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Sleep apnea is a sleeping disorder that affects millions in the world. It is a potentially serious condition in which your breathing pauses or becomes shallow when the patient sleeps due to blocked airways. While most people think of snoring as the main symptom, it can lead to more severe consequences if left untreated. 

So, can you die from sleep apnea? 

Let’s explore the risks and dangers associated with this condition. 


What Causes Sleep Apnea? 

Sleep apnea occurs when your throat muscles relax too much during sleep, causing your airway to become wholly or partially blocked. This can cause you to wake up abruptly or gasp for air in the middle of the night. 

Obstructive sleep apnea (OSA) is one of the most common types and is caused by soft tissue obstructing airflow through your mouth or nose while you are asleep. 

Other types include central sleep apnea (CSA), which occurs when your brain fails to send signals to your muscles that control breathing, and complex sleep apnea syndrome (CompSAS), which combines elements of both OSA and CSA. 


What Are The Symptoms Of Sleep Apnea?

There are various symptoms of this disorder. Some of them are:

  • Waking up feeling sleepy or even exhausted. Patients frequently feel exhausted even after a full night of sleep.


  • Fatigue during the day. In more extreme instances, this may make you drowsy while working, driving, or engaging in other activities.


  • Snoring is a common symptom of sleep apnea. It can also exist without any snoring at all.


  • Mood swings, anxiety, and depression are frequent signs.


  • Disturbances in brain activity. These might include problems with memory, concentration, or other brain-related issues.


  • Most people who suffer from this ailment wake up several times in the middle of the night. They frequently recall waking up for a different reason, such as heartburn or needing to use the restroom. Since most people have trouble remembering when or why they wake up, this symptom may be more challenging to detect.


  • Breathing pauses while sleeping that other people can see. While sleeping, a spouse, partner, or other loved one might notice these symptoms.


  • Abnormal breathing habits are one of the major symptoms. The distinctive breathing pattern known as Cheyne-Stokes breathing (CSB) can be a symptom of this disorder. Breathing is quick during CSB and becomes shallower before becoming completely nonexistent. They will stop breathing for a few seconds before beginning again and repeating the pattern.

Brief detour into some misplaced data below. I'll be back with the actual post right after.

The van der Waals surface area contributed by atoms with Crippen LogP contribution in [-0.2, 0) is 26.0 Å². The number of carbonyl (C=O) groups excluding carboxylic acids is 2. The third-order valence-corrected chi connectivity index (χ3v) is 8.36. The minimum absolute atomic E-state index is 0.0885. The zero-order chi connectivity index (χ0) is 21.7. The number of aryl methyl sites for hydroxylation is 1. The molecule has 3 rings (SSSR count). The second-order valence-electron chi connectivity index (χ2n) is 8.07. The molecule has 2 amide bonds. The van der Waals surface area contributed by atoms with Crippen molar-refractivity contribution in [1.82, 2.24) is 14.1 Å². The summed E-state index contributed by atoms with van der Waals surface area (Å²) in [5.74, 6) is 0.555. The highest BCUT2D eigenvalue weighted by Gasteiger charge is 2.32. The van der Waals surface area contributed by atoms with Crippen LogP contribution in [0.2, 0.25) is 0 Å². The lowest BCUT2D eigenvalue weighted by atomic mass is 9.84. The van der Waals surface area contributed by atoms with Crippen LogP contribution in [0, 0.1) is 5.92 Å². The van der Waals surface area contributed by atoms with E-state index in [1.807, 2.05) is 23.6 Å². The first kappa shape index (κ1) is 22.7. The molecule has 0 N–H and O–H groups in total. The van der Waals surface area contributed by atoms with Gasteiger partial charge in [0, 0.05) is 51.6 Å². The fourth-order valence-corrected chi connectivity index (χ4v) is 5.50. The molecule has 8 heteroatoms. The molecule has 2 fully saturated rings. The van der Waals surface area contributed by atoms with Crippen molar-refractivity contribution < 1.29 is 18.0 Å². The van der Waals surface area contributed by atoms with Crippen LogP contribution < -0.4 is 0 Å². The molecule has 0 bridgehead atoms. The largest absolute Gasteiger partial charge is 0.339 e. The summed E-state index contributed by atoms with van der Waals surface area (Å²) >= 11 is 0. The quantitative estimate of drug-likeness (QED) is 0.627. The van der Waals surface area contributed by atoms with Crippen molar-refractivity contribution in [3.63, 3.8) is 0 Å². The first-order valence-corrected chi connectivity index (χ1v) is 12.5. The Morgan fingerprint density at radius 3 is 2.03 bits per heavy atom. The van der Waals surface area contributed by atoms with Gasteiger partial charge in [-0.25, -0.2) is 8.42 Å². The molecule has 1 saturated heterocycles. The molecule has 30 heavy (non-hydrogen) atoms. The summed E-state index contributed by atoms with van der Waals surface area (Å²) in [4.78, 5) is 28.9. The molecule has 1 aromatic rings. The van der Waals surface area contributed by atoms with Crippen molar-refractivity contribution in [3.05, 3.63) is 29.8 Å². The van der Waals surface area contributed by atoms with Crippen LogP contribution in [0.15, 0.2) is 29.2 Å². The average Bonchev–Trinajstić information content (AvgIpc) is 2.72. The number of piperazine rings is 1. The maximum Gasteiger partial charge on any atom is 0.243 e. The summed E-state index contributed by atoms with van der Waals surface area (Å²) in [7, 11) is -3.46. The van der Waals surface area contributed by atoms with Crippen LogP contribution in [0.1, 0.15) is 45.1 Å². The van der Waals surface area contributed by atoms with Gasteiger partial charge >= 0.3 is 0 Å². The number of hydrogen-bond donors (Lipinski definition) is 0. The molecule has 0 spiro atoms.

• Insomnia, sweating during the night, and being restless can be seen in many patients too.


  • Patients might also suffer from sexual dysfunction.


  • Waking up with a feeling of being out of breath or choking.


  • Headaches, particularly upon awakening.


The visible symptoms of sleep apnea vary from person to person. Sometimes the patient may not be subject to the most common symptoms but still suffer from sleep apnea.

What Are The Risks Of Sleep Apnea? 

Sleep apnea increases your risk for several serious health conditions, including:

  • High blood pressure
  • Heart disease
  • Stroke
  • Diabetes
  • Depression
  • Death


In addition to these health risks, untreated sleep apnea can result in daytime drowsiness due to a lack of quality restful sleep at night. Plus, because OSA causes loud snoring, it can affect relationships with family and friends and disrupt their sleeping patterns too! 


Can You Die From Sleep Apnea? 

Yes! Untreated sleep apnea can increase your risk for sudden cardiac arrest due to its effect on heart rate and blood pressure levels. Additionally, since OSA interrupts normal breathing patterns during sleep, this could lead to oxygen deprivation if not appropriately treated. This occurrence could be deadly if not addressed quickly enough. Lastly, people suffering from CompSAS have an even higher risk of developing life-threatening complications due to its combination of symptoms from both CSA and OSA. 


The Bottom Line

Millions of Americans suffer from the serious condition of sleep apnea each year. It has been linked to potentially fatal conditions such as sudden cardiac arrest and oxygen deprivation if left untreated. Although it may seem harmless at first glance – mainly snoring – there are real risks associated with this disorder. It’s important to get assessed by a doctor or dentist if you have any signs or symptoms like chronic snoring or daytime fatigue. They can provide proper guidance on treating it for optimal health outcomes.